I am sickened by the BS going on by the religious & political right with the center in NYC & Mosques across the country. I wonder if we can get some Austin religious leaders together and make a statement, do a service project together etc. to counter this. This is beginning to pick up national steam and is in need of being addressed here. I plan to do a portion of my sermon on this Sunday. My topic is courage.
-Islam, Imam of the North Austin Muslim Community Center in Austin, Texas
I consider Islam a friend and brother. We have shared lunch and coffee numerous times. I have had him on my radio show "Soul Talk" on several occasions. I have prayed with and spoken to his religious community. Islam and I had a frank conversation during a worship service at my church entitled, "A Window Into the World's Most Controversial Religion." Afterwards we had a congregational Q-and-A and then a dozen of us treated Islam to lunch for more dialogue.
Islam invited me, a rabbi, and a comparative religion professor to his community center on Tuesday, August 18 for a strategy session around the national mosque controversies. According to Time magazine, there are at least six mosques being vigorously opposed across America.
I have been marinating my conscience in Thomas Jefferson's bedrock American principle upon hearing so many disgusting, hyperbolic voices whipping up bigotry and fear:
Well aware that Almighty God hath created the mind free; that all attempts to influence it by temporal punishments or burdens, or by civil incapacitations, tend only to beget habits of hypocrisy and meanness, and are a departure from the plan of the Holy Author of our religion...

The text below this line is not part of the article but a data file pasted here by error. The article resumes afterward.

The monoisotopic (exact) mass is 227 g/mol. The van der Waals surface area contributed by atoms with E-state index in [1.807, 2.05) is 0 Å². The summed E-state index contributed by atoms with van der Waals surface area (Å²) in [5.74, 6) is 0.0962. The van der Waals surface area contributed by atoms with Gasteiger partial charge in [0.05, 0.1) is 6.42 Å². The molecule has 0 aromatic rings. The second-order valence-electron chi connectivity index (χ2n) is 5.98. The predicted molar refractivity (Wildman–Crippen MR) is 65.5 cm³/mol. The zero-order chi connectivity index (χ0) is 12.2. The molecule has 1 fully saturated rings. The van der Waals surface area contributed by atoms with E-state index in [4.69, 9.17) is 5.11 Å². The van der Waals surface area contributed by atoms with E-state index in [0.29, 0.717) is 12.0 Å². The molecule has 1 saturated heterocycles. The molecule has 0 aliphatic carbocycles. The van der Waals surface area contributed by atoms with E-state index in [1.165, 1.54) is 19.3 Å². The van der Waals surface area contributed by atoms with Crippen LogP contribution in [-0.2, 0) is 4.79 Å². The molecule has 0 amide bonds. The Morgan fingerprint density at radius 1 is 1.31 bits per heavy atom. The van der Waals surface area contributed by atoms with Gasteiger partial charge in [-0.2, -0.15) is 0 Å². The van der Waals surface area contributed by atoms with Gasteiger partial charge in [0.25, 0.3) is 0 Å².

Be it therefore enacted by the General Assembly, That no man shall be compelled to frequent or support any religious worship, place, or ministry whatsoever, nor shall be enforced, restrained, molested, or burdened in his body or goods, nor shall otherwise suffer on account of his religious opinions or belief; but that all men shall be free to profess, and by argument to maintain, their opinions in matters of religion, and that the same shall in nowise diminish, enlarge, or affect their civil capacities.
This magnificent revelation became the cornerstone of our Bill of Rights, which states, "Congress shall make no law respecting an establishment of religion, or prohibiting the free exercise thereof."
As I walked into the mosque, I couldn't help but notice there were two trucks parked near the entrance owned by a local company doing work in the building. The logos read, "Liberty Mechanical."
The Spirit moves in mysterious ways! America's cardinal canon was confirmed.
I spoke these words to my congregation two days earlier:
Courage calls us to the maturity, wisdom, and discretion to find a balance between protection and principles. How can we protect ourselves and those we love without renouncing our principles? How would you like your religion to be judged by the worst of its adherents?
Our world is in a major transition. It is changing with 4G network speed. Change produces fear in us. As humans we often act out of this fear choosing to create the "Other." We demonize and target them. Courage charts another course.
Gandhi said, "The practice of nonviolence calls forth the greatest courage." I'm asking you. I'm asking this church to live our faith, our principles. I'm asking your courage to be more embracing than the fear.
I'm asking the same of you.